Back to top

OP/ED: How Common Are Doctors' Errors?

Caduceus: the symbol of the medical profession

"Most people will experience at least one diagnostic error in their lifetimes, sometimes with devastating consequences." This statement is from a recent article in the New England Journal of Medicine. 

The article addresses a common problem in North American medical practice:  wrong diagnoses, and inappropriate treatments based on wrong diagnoses. The article is by Dr. Hardeep Singh and Dr. Mark L. Graber, and is based on their studies of cases across the U.S.  over the past ten years. Their article,  titled  "Improving Diagnosis in Health Care", released in September of this year,  builds on  a 2000 report titled "To Err is Human; Building a Safer Health System."   The summary report of "Improving Diagnosis in Health Care" states, "Diagnostic errors persist throughout all settings of care and continue to harm an unacceptable number of patients."

Singh and Graber report,  "Using rigorous methods, we found that diagnostic errors affect 12 million United States adults per year, or 1 in 20 adults per year, and it's the common diseases that get missed."   Among those "misses" are infections, heart disease and cancer.

Are Canadian doctors any more or less error-prone than  their American counterparts?  Based only on my own experience, I would say that the old saw  "to err is human" applies equally here.  When I was 19, I was struck by a car while walking in a Calgary parking lot.  I was in shock and unable to walk;  the driver carried me into a doctor's office.  The doctor listened to the driver's story, looked at me from across the office, did not touch or otherwise examine my injured knee or order X-rays, told me I had "a  mild sprain" and sent me home with a handful of little red  pills.  In fact, later assessment showed that I had a fractured kneecap, torn ligaments, and a bone chip knocked off my femur.  That particular misdiagnosis can safely be attributed to downright negligence or malpractice.

More recently, a wrist I had broken a couple of years earlier suddenly swelled painfully and  rendered its adjacent hand completely unable to function. The initial  diagnosis was "gout" and the doctor prescribed a course of colchicine;  when I saw my own doctor, she ordered a blood test which showed that the problem was not gout.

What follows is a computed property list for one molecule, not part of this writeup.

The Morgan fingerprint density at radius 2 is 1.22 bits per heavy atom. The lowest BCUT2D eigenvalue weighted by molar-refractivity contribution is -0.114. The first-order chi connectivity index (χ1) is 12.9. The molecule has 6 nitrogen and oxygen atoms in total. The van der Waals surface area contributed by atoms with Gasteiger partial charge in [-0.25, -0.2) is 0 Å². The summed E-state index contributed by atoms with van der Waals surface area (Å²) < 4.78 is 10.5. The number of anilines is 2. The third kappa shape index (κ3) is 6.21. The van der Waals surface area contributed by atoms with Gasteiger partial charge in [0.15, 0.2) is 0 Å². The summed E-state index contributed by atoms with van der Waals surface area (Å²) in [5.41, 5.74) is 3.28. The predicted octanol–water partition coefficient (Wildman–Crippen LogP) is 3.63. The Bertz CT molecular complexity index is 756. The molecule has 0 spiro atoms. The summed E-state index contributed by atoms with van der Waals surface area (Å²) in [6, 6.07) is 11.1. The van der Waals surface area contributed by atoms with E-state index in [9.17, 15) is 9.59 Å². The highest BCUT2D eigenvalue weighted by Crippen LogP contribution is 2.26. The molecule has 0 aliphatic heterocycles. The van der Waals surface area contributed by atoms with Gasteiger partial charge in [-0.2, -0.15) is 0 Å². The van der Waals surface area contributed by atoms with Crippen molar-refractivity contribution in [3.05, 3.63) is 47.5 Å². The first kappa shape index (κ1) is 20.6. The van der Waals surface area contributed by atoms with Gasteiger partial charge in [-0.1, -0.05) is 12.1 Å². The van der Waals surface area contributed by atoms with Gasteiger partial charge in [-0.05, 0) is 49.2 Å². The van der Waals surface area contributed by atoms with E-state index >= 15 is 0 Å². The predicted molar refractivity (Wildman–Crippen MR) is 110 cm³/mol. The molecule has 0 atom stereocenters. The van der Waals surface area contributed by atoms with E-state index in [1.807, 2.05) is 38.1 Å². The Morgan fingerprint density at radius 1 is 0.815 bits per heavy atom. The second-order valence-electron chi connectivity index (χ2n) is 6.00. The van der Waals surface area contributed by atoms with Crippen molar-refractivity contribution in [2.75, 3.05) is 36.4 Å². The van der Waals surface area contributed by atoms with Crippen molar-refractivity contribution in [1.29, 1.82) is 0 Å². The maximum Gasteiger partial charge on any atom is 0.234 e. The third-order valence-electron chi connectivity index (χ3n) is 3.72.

What leads to misdiagnoses? One factor is the amount of time that most doctors spend listening, or failing  to listen, to their patients. Another factor may be, as Drs. Singh and Graber suggest, insufficient emphasis in medical schools on the teaching of diagnosis, and a lack in North American medical professions of a "culture of diagnostic safety."  Another factor that could help improve diagnostic accuracy might be more and better research -- I suggest that what's needed is independent research, not funded by pharmaceutical companies.   Another factor cited by Singh and Graber is "ensuring health information technology supports the diagnostic process."

For an interesting look at some new "health information technology" check out this video clip showing how a series of apps can be used to monitor patient health and assist with diagnoses, while improving timeliness and slashing health-care costs.  Click here to view; it's a little over 8 minutes long, and fascinating -- even to a reasonably healthy lay person.

While we're on the topic  of misdiagnosis, though, let me acknowledge the difficulties doctors face in attempting to identify the causes of any given  malaise.   Many illnesses share a veritable constellation of symptoms, and it can be challenging  to tease out whatever makes one illness or condition a more likely candidate as the cause;  some patients are less than forthcoming with information, partly because we don't always know what's relevant and what is not;  patients may be suffering from more than one condition, which can complicate diagnostic efforts; many diagnostic tools are expensive and may  not be immediately available;  many doctors are overworked and pressed for time, especially after a  long day on duty.  And besides -- they're human beings, and none of us is omniscient.  

But we can still hope that the medical profession will adopt the recommendations in Drs. Singh and Graber's article.